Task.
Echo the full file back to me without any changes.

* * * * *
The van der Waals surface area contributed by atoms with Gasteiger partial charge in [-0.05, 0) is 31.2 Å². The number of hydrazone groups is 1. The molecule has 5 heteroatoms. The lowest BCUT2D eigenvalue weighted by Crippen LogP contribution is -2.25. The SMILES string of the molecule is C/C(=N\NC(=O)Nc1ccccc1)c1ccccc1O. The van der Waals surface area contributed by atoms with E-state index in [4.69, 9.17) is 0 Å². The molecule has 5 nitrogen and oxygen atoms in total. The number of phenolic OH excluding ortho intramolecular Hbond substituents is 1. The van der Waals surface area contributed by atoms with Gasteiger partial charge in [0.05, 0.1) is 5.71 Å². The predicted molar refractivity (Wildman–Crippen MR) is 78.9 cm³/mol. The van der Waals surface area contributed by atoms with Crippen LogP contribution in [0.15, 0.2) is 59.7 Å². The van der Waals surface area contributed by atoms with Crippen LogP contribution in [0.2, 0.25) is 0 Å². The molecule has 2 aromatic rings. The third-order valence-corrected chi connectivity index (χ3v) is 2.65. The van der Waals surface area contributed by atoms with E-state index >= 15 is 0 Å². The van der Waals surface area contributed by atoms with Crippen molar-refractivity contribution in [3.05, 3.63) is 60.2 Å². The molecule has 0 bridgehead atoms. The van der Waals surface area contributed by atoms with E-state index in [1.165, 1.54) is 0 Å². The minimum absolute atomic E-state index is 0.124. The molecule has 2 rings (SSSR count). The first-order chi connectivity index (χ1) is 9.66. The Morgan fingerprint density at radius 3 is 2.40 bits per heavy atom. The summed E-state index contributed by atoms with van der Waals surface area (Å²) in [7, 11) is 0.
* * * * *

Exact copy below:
The van der Waals surface area contributed by atoms with Gasteiger partial charge in [-0.05, 0) is 31.2 Å². The number of hydrazone groups is 1. The molecule has 5 heteroatoms. The lowest BCUT2D eigenvalue weighted by Crippen LogP contribution is -2.25. The SMILES string of the molecule is C/C(=N\NC(=O)Nc1ccccc1)c1ccccc1O. The van der Waals surface area contributed by atoms with E-state index in [4.69, 9.17) is 0 Å². The molecule has 5 nitrogen and oxygen atoms in total. The number of phenolic OH excluding ortho intramolecular Hbond substituents is 1. The van der Waals surface area contributed by atoms with Gasteiger partial charge in [0.05, 0.1) is 5.71 Å². The predicted molar refractivity (Wildman–Crippen MR) is 78.9 cm³/mol. The van der Waals surface area contributed by atoms with Crippen LogP contribution in [0.15, 0.2) is 59.7 Å². The van der Waals surface area contributed by atoms with Crippen LogP contribution in [0.2, 0.25) is 0 Å². The molecule has 2 aromatic rings. The third-order valence-corrected chi connectivity index (χ3v) is 2.65. The van der Waals surface area contributed by atoms with E-state index >= 15 is 0 Å². The van der Waals surface area contributed by atoms with Crippen molar-refractivity contribution in [3.05, 3.63) is 60.2 Å². The molecule has 0 bridgehead atoms. The van der Waals surface area contributed by atoms with E-state index in [1.165, 1.54) is 0 Å². The minimum absolute atomic E-state index is 0.124. The molecule has 2 rings (SSSR count). The first-order chi connectivity index (χ1) is 9.66. The Morgan fingerprint density at radius 3 is 2.40 bits per heavy atom. The summed E-state index contributed by atoms with van der Waals surface area (Å²) in [7, 11) is 0.